The Senate has confirmed Catherine Lhamon to lead the U.S. Department of Education’s office for civil rights, one of the most prominent jobs in the federal education bureaucracy.
The Wednesday vote means that Lhamon, as assistant secretary for civil rights, will once again take charge of the office she led during the Obama administration.
Vice President Kamala Harris broke a 50-50 tie in the Senate to seal Lhamon’s confirmation. The Senate education committee’s consideration of her nomination resulted in a tie vote, meaning that an extra procedural step had to take place before her nomination was put to the full Senate for a final vote.
Many education civil rights groups and activists have hailed Lhamon as a champion for students of color and others who are often discriminated against in public schools. Yet her critics say she’s sought to impose “progressive social policy” on schools irrespective of legal and other concerns, with “divisive results.”
During her first tenure under Obama, Lhamon oversaw the office when it helped draft 2016 guidance to schools directing them to allow transgender students to use facilities like restrooms and locker rooms that matched their gender identity.
She also signed off on 2014 guidance that told schools they might be violating federal civil rights law if they had major racial disparities in their discipline decisions.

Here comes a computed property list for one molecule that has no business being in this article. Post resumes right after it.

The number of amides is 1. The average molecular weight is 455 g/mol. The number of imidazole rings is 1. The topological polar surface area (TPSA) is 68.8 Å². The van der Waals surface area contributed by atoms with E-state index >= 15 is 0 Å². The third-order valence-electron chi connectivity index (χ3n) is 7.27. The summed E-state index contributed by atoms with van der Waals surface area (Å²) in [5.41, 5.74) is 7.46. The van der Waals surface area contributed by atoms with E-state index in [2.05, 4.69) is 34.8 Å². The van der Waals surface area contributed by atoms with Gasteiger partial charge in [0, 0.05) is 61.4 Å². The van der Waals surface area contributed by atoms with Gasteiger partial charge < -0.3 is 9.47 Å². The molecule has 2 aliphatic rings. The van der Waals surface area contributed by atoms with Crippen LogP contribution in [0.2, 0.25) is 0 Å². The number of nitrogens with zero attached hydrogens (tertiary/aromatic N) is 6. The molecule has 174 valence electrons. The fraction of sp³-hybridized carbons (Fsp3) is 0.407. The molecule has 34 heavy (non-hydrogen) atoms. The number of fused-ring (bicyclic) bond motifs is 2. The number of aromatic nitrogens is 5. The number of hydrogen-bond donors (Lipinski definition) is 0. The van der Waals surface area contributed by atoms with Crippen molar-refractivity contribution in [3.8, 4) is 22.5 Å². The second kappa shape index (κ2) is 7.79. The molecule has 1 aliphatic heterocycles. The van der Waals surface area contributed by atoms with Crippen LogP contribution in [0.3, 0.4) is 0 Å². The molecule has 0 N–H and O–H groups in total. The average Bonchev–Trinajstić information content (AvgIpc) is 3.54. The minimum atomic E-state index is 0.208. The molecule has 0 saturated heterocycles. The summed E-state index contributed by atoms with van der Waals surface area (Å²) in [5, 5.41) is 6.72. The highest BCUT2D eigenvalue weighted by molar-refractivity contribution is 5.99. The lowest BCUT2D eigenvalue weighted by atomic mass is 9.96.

And her office also issued Title IX guidance about sexual assaults at schools and on college campuses during the Obama administration. Betsy DeVos, Trump’s education secretary, rescinded that guidance in 2018, stating that the guidance did not sufficiently protect the rights of the accused.
Lhamon, in turn, harshly criticized new Title IX regulations issued by DeVos last year, stating that they wind the clock back to a time “when it was permissible to rape and sexually harass students with impunity.”
That comment as well as Lhamon’s past actions came under intense scrutiny from GOP senators during her July confirmation hearing.
Lhamon’s critics also say that her position on transgender students’ rights, for example, has put biological girls at a disadvantage when it comes to activities like team sports. The Biden administration has asserted that Title IX protects against discrimination on the basis of gender identity as well as sexual orientation.
Lhamon reiterated that position to senators in July. She also said that she would reinstate the Obama-era guidance on racial disparities in school discipline.